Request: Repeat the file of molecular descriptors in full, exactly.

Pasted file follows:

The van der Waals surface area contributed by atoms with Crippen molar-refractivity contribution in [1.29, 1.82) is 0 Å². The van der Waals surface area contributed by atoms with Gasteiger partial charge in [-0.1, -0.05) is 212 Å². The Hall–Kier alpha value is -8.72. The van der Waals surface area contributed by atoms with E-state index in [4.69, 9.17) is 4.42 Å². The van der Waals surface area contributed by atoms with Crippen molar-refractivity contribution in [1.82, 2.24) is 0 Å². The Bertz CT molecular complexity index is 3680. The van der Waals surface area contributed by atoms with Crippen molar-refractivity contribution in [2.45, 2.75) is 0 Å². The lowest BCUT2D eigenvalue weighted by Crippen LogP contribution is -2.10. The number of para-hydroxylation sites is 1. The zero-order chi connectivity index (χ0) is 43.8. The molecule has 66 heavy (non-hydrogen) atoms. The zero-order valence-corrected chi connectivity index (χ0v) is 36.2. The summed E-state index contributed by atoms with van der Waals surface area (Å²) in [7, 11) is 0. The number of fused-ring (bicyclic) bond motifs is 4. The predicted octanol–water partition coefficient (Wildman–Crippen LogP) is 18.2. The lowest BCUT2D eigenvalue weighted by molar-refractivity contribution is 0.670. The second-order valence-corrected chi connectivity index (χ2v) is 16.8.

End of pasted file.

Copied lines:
The van der Waals surface area contributed by atoms with Crippen molar-refractivity contribution in [1.29, 1.82) is 0 Å². The van der Waals surface area contributed by atoms with Gasteiger partial charge in [-0.1, -0.05) is 212 Å². The Hall–Kier alpha value is -8.72. The van der Waals surface area contributed by atoms with E-state index in [4.69, 9.17) is 4.42 Å². The van der Waals surface area contributed by atoms with Crippen molar-refractivity contribution in [1.82, 2.24) is 0 Å². The Bertz CT molecular complexity index is 3680. The van der Waals surface area contributed by atoms with Crippen molar-refractivity contribution in [2.45, 2.75) is 0 Å². The lowest BCUT2D eigenvalue weighted by Crippen LogP contribution is -2.10. The number of para-hydroxylation sites is 1. The zero-order chi connectivity index (χ0) is 43.8. The molecule has 66 heavy (non-hydrogen) atoms. The zero-order valence-corrected chi connectivity index (χ0v) is 36.2. The summed E-state index contributed by atoms with van der Waals surface area (Å²) in [7, 11) is 0. The number of fused-ring (bicyclic) bond motifs is 4. The predicted octanol–water partition coefficient (Wildman–Crippen LogP) is 18.2. The lowest BCUT2D eigenvalue weighted by molar-refractivity contribution is 0.670. The second-order valence-corrected chi connectivity index (χ2v) is 16.8.